Food Standards Scotland (FSS), the country’s food body, is launching a summer food safety campaign aimed at reducing barbecue-related food poisoning today (30 June 2017). The campaign is targeted at men, who are often the main cooks when it comes to barbecuing*, but the key messages on good hygiene and cooking practice are important for everyone.
The campaign raises awareness of the risks of campylobacter - a nasty bug found on raw chicken and the biggest cause of food poisoning in Scotland. Reports show that the number of people who become ill from campylobacter food poisoning increases by 60% in the summer months (between mid-May and August), compared to the rest of the year.. Evidence also suggests that campylobacter food poisoning in Scotland is approximately 20% higher among men compared to women, so it’s important they know how to avoid it.
Cooking chicken properly is key to getting rid of campylobacter and this can be a challenge on the barbecue. FSS wants to remind barbecue cooks of the simple rules that will help them to protect themselves and their guests from an unpleasant bout of food poisoning, which in some cases can also have serious effects on health.
The campaign will see the return of ‘Pink Chicken’, who will be doing his best to spoil summer. The humorous campaign has a serious message and aims to raise awareness of the risks associated with not cooking chicken on the barbecue properly. Whether barbecuing in the park, on the beach or at home, Pink Chicken could be lurking anywhere.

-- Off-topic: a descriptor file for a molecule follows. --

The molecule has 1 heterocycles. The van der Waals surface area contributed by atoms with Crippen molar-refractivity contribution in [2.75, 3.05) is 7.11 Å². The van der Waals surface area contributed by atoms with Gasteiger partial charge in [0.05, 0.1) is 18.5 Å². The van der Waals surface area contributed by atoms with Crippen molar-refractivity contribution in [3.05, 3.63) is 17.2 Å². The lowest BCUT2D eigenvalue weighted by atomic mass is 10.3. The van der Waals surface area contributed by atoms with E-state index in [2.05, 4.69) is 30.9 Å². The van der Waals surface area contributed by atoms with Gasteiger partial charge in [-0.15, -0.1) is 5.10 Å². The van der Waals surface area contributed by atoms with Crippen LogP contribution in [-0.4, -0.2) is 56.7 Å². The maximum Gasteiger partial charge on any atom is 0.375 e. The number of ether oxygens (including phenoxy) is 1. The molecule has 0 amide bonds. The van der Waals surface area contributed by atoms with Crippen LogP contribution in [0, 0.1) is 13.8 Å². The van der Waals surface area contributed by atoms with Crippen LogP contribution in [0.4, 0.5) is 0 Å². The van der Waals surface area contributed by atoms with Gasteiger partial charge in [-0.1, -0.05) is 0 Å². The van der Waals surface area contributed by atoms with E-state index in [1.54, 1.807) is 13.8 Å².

The Pink Chicken campaign will run throughout the summer on social media, digital and outdoor advertising to highlight the risks associated with unsafe cooking practices on the barbecue.
Dr Jacqui McElhiney, Head of Food Safety Science at Food Standards Scotland, said: “Despite our unpredictable weather, summer is a time to enjoy ourselves and barbecues are a big part of this. However, we do see a dramatic rise in the number of cases of campylobacter poisoning across Scotland at this time of year.
“Campylobacter is the biggest cause of food poisoning in Scotland so to enjoy chicken safely, it’s vital that everyone follows good hygiene and cooking practice.
“Making sure that there’s no pink meat, the juices run clear and it’s cooked to 75°C is the best way to avoid a nasty bout of food poisoning from chicken. Always use separate tongs, utensils and plates for raw and cooked chicken, and regularly wash your hands. Don’t let Pink Chicken spoil your summer."